Even though Jeffrey Perez de Leon was a college student in Southern California during last October’s wildfires, the disaster remains personal to this Napa native.
Members of his extended family, Jeff and Tracy Foley, lost their Atlas Peak house in the Atlas Fire. It was a home where Perez de Leon had celebrated many family gatherings such as Fourth of July and Christmas.
“Their house was a big part of my childhood,” he said.
After coming home that Christmas and visiting the Foleys and hearing their story, Perez de Leon said he was inspired to create a documentary about the fires.
“I wanted to start a conversation about how people feel and what they went through,” said the filmmaker. “What happens after the news vans and the news” move on? “What I wanted to show is that afterwards people have their lives to pick up and rebuild.”
Over a half-year period, Perez de Leon produced, directed and edited a 17-minute documentary about the October 2017 fires.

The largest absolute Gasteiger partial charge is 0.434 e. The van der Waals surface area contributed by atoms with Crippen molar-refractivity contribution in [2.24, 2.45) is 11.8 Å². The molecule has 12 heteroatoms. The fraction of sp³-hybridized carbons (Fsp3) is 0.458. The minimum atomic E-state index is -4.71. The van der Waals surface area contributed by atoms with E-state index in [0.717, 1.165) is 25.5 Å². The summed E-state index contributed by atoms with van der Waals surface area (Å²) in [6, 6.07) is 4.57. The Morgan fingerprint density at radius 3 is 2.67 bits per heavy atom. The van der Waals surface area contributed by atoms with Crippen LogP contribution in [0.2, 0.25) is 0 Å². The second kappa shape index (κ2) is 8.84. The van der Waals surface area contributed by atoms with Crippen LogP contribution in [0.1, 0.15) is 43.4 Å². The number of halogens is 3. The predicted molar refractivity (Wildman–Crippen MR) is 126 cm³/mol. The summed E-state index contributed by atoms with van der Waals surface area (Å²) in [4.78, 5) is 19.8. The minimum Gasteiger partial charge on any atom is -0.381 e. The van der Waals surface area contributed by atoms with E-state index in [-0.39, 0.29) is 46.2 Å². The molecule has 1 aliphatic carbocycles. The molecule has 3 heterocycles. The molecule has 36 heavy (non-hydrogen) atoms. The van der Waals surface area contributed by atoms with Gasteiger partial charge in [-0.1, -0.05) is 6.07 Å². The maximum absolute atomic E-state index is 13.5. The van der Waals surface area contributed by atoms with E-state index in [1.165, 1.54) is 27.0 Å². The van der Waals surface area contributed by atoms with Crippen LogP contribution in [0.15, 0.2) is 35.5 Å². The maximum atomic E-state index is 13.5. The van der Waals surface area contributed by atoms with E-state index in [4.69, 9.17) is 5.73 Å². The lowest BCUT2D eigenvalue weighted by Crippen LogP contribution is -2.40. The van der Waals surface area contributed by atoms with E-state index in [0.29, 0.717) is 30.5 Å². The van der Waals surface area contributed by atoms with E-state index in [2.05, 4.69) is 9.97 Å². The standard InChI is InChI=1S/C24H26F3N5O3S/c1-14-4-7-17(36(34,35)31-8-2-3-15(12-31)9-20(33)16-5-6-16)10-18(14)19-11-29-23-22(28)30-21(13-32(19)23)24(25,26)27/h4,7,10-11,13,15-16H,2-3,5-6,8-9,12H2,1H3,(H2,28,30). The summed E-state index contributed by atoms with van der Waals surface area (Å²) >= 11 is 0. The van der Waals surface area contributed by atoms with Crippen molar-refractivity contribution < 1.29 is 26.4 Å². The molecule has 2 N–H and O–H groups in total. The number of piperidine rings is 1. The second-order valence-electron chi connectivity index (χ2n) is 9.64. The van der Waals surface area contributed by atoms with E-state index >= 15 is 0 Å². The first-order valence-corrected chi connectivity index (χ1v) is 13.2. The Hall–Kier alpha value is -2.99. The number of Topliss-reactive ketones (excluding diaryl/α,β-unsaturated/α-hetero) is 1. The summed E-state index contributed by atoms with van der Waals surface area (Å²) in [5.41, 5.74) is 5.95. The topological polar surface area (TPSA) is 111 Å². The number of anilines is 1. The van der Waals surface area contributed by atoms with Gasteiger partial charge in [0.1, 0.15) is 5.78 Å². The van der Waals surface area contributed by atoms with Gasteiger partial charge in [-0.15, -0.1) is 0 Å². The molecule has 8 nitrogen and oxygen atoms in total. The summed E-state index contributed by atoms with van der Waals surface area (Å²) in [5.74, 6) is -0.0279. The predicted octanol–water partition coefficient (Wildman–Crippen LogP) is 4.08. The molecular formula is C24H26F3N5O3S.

Called “Trial by Fire,” it was recently uploaded to YouTube and Vimeo where it can be viewed for free.
The film features interviews of the Foley family and others impacted by the fires such as the Haire family of Napa and Mike Dombrowski, a captain in the Napa Fire department who helped fight the fires.
The idea for a film comes naturally to Perez de Leon. He recently graduated from Cal State Northridge with a degree in film editing. Today, he lives in Los Angeles and works as a post-production assistant at an ad agency.
Starting in February, Perez de Leon spent about three months traveling back and forth to Napa filming here.
He spent another two months editing it.
In total, Perez de Leon estimated he spent about 500 hours on the project. “It was a lot,” he said.
“Trial by Fire” was produced “on a shoestring budget,” Perez de Leon said. He used his own camera and audio recorder. His girlfriend, Elise Eberhard, acted as a production assistant. His brother, Alex Perez de Leon, managed the sound recording. Other family members assisted him.
Now that the film is finally finished and viewable, “I’m so proud of it,” Perez de Leon said.
“I want people to feel inspired by … the triumph of getting up every day and moving forward, even after something so devastating.”
The film is dedicated to Carmen Berriz, a Napa woman who died in the fires. Perez de Leon explained that he is friends with Berriz’ granddaughter, Carmen Meissner.
“This project was made in a way to honor her, and turn something tragic into a way of celebrating the best in people.”